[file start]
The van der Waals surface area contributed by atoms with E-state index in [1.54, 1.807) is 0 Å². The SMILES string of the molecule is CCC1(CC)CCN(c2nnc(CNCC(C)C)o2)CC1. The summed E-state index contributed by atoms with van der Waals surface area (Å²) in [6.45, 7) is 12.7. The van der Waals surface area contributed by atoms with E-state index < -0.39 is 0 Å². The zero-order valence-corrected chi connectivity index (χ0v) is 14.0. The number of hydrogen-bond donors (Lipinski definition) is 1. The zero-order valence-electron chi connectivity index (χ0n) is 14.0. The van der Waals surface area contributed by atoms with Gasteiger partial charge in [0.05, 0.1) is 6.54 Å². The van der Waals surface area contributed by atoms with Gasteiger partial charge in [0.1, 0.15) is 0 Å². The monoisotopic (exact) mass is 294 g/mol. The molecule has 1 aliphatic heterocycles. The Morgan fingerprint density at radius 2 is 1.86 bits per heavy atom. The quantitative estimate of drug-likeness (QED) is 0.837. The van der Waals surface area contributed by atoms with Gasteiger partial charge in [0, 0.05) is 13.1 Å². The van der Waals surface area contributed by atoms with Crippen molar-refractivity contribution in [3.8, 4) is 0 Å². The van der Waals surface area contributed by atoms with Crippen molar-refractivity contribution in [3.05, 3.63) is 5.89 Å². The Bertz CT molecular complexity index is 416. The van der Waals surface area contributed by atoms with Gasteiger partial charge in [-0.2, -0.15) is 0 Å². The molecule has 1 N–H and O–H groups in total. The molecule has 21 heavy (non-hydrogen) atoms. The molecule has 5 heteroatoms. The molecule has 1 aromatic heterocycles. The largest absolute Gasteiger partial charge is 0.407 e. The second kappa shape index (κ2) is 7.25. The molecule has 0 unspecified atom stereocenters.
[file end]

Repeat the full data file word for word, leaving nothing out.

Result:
The van der Waals surface area contributed by atoms with E-state index in [1.54, 1.807) is 0 Å². The SMILES string of the molecule is CCC1(CC)CCN(c2nnc(CNCC(C)C)o2)CC1. The summed E-state index contributed by atoms with van der Waals surface area (Å²) in [6.45, 7) is 12.7. The van der Waals surface area contributed by atoms with E-state index < -0.39 is 0 Å². The zero-order valence-corrected chi connectivity index (χ0v) is 14.0. The number of hydrogen-bond donors (Lipinski definition) is 1. The zero-order valence-electron chi connectivity index (χ0n) is 14.0. The van der Waals surface area contributed by atoms with Gasteiger partial charge in [0.05, 0.1) is 6.54 Å². The van der Waals surface area contributed by atoms with Gasteiger partial charge in [0.1, 0.15) is 0 Å². The monoisotopic (exact) mass is 294 g/mol. The molecule has 1 aliphatic heterocycles. The Morgan fingerprint density at radius 2 is 1.86 bits per heavy atom. The quantitative estimate of drug-likeness (QED) is 0.837. The van der Waals surface area contributed by atoms with Gasteiger partial charge in [0, 0.05) is 13.1 Å². The van der Waals surface area contributed by atoms with Crippen molar-refractivity contribution in [3.8, 4) is 0 Å². The van der Waals surface area contributed by atoms with Crippen molar-refractivity contribution in [3.05, 3.63) is 5.89 Å². The Bertz CT molecular complexity index is 416. The van der Waals surface area contributed by atoms with Gasteiger partial charge in [-0.2, -0.15) is 0 Å². The molecule has 1 N–H and O–H groups in total. The molecule has 21 heavy (non-hydrogen) atoms. The molecule has 5 heteroatoms. The molecule has 1 aromatic heterocycles. The largest absolute Gasteiger partial charge is 0.407 e. The second kappa shape index (κ2) is 7.25. The molecule has 0 unspecified atom stereocenters.